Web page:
I didn’t manage to get up in time to avail myself of the continental breakfast at the little motel in Walden (the town). I’m not quite sure how I found it, but I noticed that Saratoga wasn’t far away, and it had been mentioned in that 1000 things you really want to do book. When I looked for places to stay there, the Saratoga Spa and Resort, which also has a microbrewery, was the obvious choice. Sure, it was $140 and I’d just spent a night in a hotel, but I couldn’t resist. Well, I can’t say that’s true. I didn’t try to resist.
On the way out of Walden there was a sign that pointed to some sand dunes. One of the guys I’d talked to while I was watching the moose on the way to Walden mentioned these dunes and said they were pretty darn cool. The sign said that it was three miles off the county road I was on, so I decided to check it out.
There was some sign that said something about some kind of motor vehicle permit that I hope you needed only if you were planning to go off road. These sand dunes are one of the few, or only, wilderness areas that allow vehicles. Normally wilderness areas disallow even bicycles. In the wilderness, it’s just you up against nature. No machines, except guns, I suppose.
I pulled Walden up to this big sand hill. It was starting to look like the kind of sand that Walden might be stuck in forever, so I donned suntan lotion and set off on foot. About halfway up the hill I decided that the Chacos were not any advantage. Not far past that, the good camera’s memory card filled up. I deleted some pictures, but then the battery died. I resorted to the cell phone.
The dunes were pretty cool. I don’t often want to have one of those four-wheeled things, but it looked like it’d be pretty fun to ride around in this vast expanse of sand. I made it back to the camper and to my delight, was able to find my spare battery for the SLR and the charger for the battery that had just died.
Google suggested another way back out of this area, but I didn’t trust it. On my way back to the highway I came across a sho’nuff cattle drive. There were a bunch of cowboys, on horses, and they were driving cattle. I stopped there in the road, killed the engine and took some pictures. This really is the west. Cowboys drive cattle on horseback just like they did a hundred years ago.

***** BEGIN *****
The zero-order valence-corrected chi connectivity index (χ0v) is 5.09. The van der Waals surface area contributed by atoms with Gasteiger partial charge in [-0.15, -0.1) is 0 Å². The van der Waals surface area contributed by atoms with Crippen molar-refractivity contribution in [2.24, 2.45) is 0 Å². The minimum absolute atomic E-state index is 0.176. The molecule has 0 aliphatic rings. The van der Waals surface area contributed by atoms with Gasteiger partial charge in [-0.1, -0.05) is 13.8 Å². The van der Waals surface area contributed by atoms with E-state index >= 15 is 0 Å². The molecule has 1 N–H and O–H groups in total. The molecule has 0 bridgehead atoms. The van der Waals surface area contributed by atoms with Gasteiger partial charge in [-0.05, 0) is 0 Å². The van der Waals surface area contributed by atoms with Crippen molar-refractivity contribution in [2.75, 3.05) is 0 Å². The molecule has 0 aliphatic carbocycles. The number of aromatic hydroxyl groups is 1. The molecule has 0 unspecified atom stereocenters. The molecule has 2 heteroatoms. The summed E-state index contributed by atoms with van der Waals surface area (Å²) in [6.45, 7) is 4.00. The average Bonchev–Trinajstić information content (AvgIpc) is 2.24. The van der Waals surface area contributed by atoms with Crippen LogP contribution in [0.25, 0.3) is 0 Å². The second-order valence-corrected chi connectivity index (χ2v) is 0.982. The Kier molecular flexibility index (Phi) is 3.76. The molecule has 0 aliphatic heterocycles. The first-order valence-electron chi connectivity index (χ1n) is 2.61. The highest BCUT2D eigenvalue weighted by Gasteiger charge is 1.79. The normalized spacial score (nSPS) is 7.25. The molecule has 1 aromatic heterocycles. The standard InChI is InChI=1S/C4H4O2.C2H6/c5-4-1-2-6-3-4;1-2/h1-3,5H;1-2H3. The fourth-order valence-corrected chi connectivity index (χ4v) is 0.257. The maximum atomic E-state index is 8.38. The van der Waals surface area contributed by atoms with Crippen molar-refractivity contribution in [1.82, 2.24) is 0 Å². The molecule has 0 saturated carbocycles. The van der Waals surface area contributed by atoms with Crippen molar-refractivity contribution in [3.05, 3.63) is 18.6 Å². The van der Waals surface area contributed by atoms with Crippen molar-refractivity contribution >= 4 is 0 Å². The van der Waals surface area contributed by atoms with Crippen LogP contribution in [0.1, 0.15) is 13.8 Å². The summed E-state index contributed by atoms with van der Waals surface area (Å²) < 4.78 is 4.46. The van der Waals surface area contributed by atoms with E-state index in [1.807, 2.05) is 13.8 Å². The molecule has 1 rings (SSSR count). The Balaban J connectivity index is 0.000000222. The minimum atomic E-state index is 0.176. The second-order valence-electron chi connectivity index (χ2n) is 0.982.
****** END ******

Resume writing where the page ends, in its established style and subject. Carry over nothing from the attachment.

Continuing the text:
I passed a single bicyclist on a lonesome stretch of road. An old hippy that I’d met in Ecuador made me promise that if I passed any long distance bicyclists I would offer them water. I couldn’t figure out how to do that on this little two-lane highway. I passed with a feeling that I had let him down.
I came up on the Wyoming border. There was a place to pull over, so I stopped and got the requisite pictures of Walden by the sign. As I was about to leave, the bicyclist approached. I felt a little awkward waiting for her there, as she was a woman traveling alone and I didn’t want to seem like a threat, but wait I did. I offered her water. She didn’t need any, but thanked me for the offer. I offered to take her picture by the sign and did so. She took my picture. We chatted for a few minutes. Her name was Jane, and she had friends in Saratoga. I forced her to take a business card and headed on down the road.
A bit further down, I noticed what appeared to be an abandoned farmhouse. A little further down still was a small road that was now in total disrepair. Perhaps they abandoned it and re-routed the road that I was now traveling on. I pulled Walden off onto the grass-filled road. I didn’t go far before I decided that I was uncomfortable taking Walden much farther, so I got out, put on suntan lotion, and hopped on the bike.